The explanation was a little more mundane than I might have hoped. So I wasn’t the hottest new femme fatale, muse of movie directors and darling of Hollywood moguls. I disguised fading excitement with a cunning faux-yawn. ‘What movie was that then?’ ‘It’s about a serial killer.’ She must have seen my face fall. ‘It won a prize,’ she consoled. Later that summer I went to meet the director. I had prepared myself for an encounter with a bit of an oddball. But Jaime Rosales – a quiet 33- year-old from Barcelona – wasn’t at all what I had expected. And nor was his film. Forget dead family cats and oddly stocked fridges. Nothing much happened except a dinner party and the occasional random, off camera killing. What had inspired Rosales, it turned out, was a review I had written of a book that, the last time I went out to buy it, was shelved in the ‘Biology’ section of the shop. It could equally well have been shelved under ‘Philosophy’ or ‘Drama’ or ‘Thrillers’. The Red Hourglass, a debut volume by a writer called Gordon Grice, explores a fundamental premise. ‘We want the world to be an ordered room,’ its author writes, ‘but in the corner there hangs an untidy web.’ Within lurks ‘an irreducible mystery, a motiveless evil in Nature’. This was the idea that had captured the imagination of the movie director. And that was the idea that had trapped me, too, the first time I came across the book. I had picked it up from a literary editor’s review pile and started to leaf, distractedly, through it. Half an hour later, I was sitting on the floor, transfixed. Grice has written seven essays on the lives of predatory creatures – mostly creepy crawly ones, though the rattlesnake and (perhaps surprisingly) the pig are also included. But the collection takes its title from the black widow spider, his first fascination:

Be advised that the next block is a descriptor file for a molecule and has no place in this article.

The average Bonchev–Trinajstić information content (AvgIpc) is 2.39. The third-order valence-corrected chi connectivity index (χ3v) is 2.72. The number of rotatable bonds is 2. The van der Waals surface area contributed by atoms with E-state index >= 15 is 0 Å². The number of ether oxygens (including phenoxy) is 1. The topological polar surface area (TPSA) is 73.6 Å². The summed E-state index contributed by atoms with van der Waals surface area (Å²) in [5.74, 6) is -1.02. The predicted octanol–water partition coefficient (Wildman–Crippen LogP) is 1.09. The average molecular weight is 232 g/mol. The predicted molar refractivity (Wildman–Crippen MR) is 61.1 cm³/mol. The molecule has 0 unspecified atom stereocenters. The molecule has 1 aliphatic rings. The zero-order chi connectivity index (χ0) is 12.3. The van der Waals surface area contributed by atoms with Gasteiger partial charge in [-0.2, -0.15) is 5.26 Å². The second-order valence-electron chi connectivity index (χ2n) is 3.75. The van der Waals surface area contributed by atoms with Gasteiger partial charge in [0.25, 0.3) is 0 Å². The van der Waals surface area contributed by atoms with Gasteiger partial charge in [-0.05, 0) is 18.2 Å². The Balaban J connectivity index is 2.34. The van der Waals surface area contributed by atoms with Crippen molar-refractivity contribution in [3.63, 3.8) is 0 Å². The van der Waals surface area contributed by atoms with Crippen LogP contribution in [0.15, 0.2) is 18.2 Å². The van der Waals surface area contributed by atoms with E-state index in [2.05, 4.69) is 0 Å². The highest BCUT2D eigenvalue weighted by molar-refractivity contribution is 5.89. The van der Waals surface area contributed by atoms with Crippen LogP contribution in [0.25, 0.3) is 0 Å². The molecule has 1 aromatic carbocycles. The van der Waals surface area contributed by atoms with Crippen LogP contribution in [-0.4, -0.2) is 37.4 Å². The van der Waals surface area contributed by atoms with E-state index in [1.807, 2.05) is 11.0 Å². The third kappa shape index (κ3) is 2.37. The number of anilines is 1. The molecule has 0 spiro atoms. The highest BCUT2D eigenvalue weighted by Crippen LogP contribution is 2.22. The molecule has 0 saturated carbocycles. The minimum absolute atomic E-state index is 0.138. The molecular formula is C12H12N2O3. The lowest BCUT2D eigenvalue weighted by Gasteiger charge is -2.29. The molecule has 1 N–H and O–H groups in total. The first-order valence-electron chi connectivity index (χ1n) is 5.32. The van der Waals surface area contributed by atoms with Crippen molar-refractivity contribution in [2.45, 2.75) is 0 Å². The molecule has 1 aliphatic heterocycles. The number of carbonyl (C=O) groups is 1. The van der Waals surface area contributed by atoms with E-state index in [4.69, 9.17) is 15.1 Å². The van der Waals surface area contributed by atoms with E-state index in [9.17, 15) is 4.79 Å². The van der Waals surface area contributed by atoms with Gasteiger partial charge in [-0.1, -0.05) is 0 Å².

As a boy I used to lift the iron lids that guarded underground water meters and there in the darkness of the meter wells I would often see something round as a flensed human skull, glinting like chipped obsidian, scarred with a pair of crimson triangles that touched each other to form an hourglass: the widow as she looks in shadow. A quick stir with a stick would trap her for a few seconds in her own web, long enough for me to catch her in a jar.